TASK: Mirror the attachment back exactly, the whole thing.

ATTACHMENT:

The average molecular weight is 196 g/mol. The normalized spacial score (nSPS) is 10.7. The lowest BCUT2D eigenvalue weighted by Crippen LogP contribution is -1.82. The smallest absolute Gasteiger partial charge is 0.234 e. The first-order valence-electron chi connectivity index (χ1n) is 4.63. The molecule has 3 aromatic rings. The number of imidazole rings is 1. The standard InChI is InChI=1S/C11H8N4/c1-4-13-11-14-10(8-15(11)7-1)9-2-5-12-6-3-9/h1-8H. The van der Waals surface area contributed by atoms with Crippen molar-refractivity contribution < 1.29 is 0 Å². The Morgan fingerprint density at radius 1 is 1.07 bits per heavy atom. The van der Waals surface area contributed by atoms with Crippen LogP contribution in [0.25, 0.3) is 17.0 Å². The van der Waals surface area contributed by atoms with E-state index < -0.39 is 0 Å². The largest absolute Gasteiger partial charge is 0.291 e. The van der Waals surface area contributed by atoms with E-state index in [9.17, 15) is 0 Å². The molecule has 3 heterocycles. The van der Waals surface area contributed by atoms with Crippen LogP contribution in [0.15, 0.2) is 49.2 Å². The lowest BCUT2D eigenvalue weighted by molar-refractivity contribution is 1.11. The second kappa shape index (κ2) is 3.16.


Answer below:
The average molecular weight is 196 g/mol. The normalized spacial score (nSPS) is 10.7. The lowest BCUT2D eigenvalue weighted by Crippen LogP contribution is -1.82. The smallest absolute Gasteiger partial charge is 0.234 e. The first-order valence-electron chi connectivity index (χ1n) is 4.63. The molecule has 3 aromatic rings. The number of imidazole rings is 1. The standard InChI is InChI=1S/C11H8N4/c1-4-13-11-14-10(8-15(11)7-1)9-2-5-12-6-3-9/h1-8H. The van der Waals surface area contributed by atoms with Crippen molar-refractivity contribution < 1.29 is 0 Å². The Morgan fingerprint density at radius 1 is 1.07 bits per heavy atom. The van der Waals surface area contributed by atoms with Crippen LogP contribution in [0.25, 0.3) is 17.0 Å². The van der Waals surface area contributed by atoms with E-state index < -0.39 is 0 Å². The largest absolute Gasteiger partial charge is 0.291 e. The van der Waals surface area contributed by atoms with E-state index in [9.17, 15) is 0 Å². The molecule has 3 heterocycles. The van der Waals surface area contributed by atoms with Crippen LogP contribution in [0.15, 0.2) is 49.2 Å². The lowest BCUT2D eigenvalue weighted by molar-refractivity contribution is 1.11. The second kappa shape index (κ2) is 3.16.